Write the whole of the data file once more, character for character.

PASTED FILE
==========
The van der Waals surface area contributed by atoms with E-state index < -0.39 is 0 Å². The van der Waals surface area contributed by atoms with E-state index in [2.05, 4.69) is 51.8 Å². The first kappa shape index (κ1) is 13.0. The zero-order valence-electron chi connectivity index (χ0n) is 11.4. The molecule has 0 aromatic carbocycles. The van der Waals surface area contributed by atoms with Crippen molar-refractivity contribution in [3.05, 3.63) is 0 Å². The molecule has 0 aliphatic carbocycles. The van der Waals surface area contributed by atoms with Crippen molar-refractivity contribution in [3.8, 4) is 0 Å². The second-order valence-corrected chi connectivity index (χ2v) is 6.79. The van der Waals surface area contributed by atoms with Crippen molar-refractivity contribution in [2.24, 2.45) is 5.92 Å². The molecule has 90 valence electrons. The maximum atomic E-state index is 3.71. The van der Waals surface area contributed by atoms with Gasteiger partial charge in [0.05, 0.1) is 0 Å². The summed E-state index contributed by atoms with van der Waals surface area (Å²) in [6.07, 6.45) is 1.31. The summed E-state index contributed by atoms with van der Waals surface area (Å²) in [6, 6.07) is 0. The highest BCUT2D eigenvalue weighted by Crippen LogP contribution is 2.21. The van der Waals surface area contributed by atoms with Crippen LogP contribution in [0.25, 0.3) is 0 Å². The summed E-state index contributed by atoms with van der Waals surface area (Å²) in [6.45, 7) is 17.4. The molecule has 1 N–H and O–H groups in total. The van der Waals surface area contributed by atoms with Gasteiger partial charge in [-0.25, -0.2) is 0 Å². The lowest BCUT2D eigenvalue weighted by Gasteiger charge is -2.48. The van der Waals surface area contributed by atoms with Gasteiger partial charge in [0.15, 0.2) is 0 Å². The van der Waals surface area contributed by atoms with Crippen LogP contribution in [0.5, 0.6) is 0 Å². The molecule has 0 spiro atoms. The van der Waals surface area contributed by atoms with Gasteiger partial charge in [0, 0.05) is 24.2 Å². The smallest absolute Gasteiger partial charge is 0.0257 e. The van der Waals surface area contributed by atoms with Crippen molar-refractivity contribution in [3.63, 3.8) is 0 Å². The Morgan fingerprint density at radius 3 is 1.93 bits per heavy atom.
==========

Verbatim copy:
The van der Waals surface area contributed by atoms with E-state index < -0.39 is 0 Å². The van der Waals surface area contributed by atoms with E-state index in [2.05, 4.69) is 51.8 Å². The first kappa shape index (κ1) is 13.0. The zero-order valence-electron chi connectivity index (χ0n) is 11.4. The molecule has 0 aromatic carbocycles. The van der Waals surface area contributed by atoms with Crippen molar-refractivity contribution in [3.05, 3.63) is 0 Å². The molecule has 0 aliphatic carbocycles. The van der Waals surface area contributed by atoms with Crippen molar-refractivity contribution in [3.8, 4) is 0 Å². The second-order valence-corrected chi connectivity index (χ2v) is 6.79. The van der Waals surface area contributed by atoms with Crippen molar-refractivity contribution in [2.24, 2.45) is 5.92 Å². The molecule has 90 valence electrons. The maximum atomic E-state index is 3.71. The van der Waals surface area contributed by atoms with Gasteiger partial charge in [0.05, 0.1) is 0 Å². The summed E-state index contributed by atoms with van der Waals surface area (Å²) in [6.07, 6.45) is 1.31. The summed E-state index contributed by atoms with van der Waals surface area (Å²) in [6, 6.07) is 0. The highest BCUT2D eigenvalue weighted by Crippen LogP contribution is 2.21. The van der Waals surface area contributed by atoms with Crippen LogP contribution in [0.25, 0.3) is 0 Å². The summed E-state index contributed by atoms with van der Waals surface area (Å²) in [6.45, 7) is 17.4. The molecule has 1 N–H and O–H groups in total. The van der Waals surface area contributed by atoms with Gasteiger partial charge in [-0.25, -0.2) is 0 Å². The lowest BCUT2D eigenvalue weighted by Gasteiger charge is -2.48. The van der Waals surface area contributed by atoms with Gasteiger partial charge in [0.15, 0.2) is 0 Å². The van der Waals surface area contributed by atoms with Crippen LogP contribution in [0.5, 0.6) is 0 Å². The molecule has 0 spiro atoms. The van der Waals surface area contributed by atoms with Gasteiger partial charge in [0, 0.05) is 24.2 Å². The smallest absolute Gasteiger partial charge is 0.0257 e. The van der Waals surface area contributed by atoms with Crippen molar-refractivity contribution in [3.63, 3.8) is 0 Å². The Morgan fingerprint density at radius 3 is 1.93 bits per heavy atom.